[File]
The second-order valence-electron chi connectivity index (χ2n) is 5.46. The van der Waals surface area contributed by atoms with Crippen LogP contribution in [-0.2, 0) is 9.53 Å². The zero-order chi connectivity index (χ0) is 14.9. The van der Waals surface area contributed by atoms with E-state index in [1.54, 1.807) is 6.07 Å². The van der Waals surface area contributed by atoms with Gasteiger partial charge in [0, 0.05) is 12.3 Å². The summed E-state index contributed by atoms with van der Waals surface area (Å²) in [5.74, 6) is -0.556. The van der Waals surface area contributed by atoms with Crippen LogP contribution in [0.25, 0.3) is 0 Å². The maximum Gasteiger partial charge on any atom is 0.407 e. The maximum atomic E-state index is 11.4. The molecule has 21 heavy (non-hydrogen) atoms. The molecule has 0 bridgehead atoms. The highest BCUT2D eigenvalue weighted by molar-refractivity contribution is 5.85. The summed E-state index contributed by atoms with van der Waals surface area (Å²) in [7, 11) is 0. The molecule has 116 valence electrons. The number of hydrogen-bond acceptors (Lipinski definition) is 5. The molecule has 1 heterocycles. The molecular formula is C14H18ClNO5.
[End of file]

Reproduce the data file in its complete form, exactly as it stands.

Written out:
The second-order valence-electron chi connectivity index (χ2n) is 5.46. The van der Waals surface area contributed by atoms with Crippen LogP contribution in [-0.2, 0) is 9.53 Å². The zero-order chi connectivity index (χ0) is 14.9. The van der Waals surface area contributed by atoms with E-state index in [1.54, 1.807) is 6.07 Å². The van der Waals surface area contributed by atoms with Gasteiger partial charge in [0, 0.05) is 12.3 Å². The summed E-state index contributed by atoms with van der Waals surface area (Å²) in [5.74, 6) is -0.556. The van der Waals surface area contributed by atoms with Crippen LogP contribution in [0.25, 0.3) is 0 Å². The maximum Gasteiger partial charge on any atom is 0.407 e. The maximum atomic E-state index is 11.4. The molecule has 21 heavy (non-hydrogen) atoms. The molecule has 0 bridgehead atoms. The highest BCUT2D eigenvalue weighted by molar-refractivity contribution is 5.85. The summed E-state index contributed by atoms with van der Waals surface area (Å²) in [7, 11) is 0. The molecule has 116 valence electrons. The number of hydrogen-bond acceptors (Lipinski definition) is 5. The molecule has 1 heterocycles. The molecular formula is C14H18ClNO5.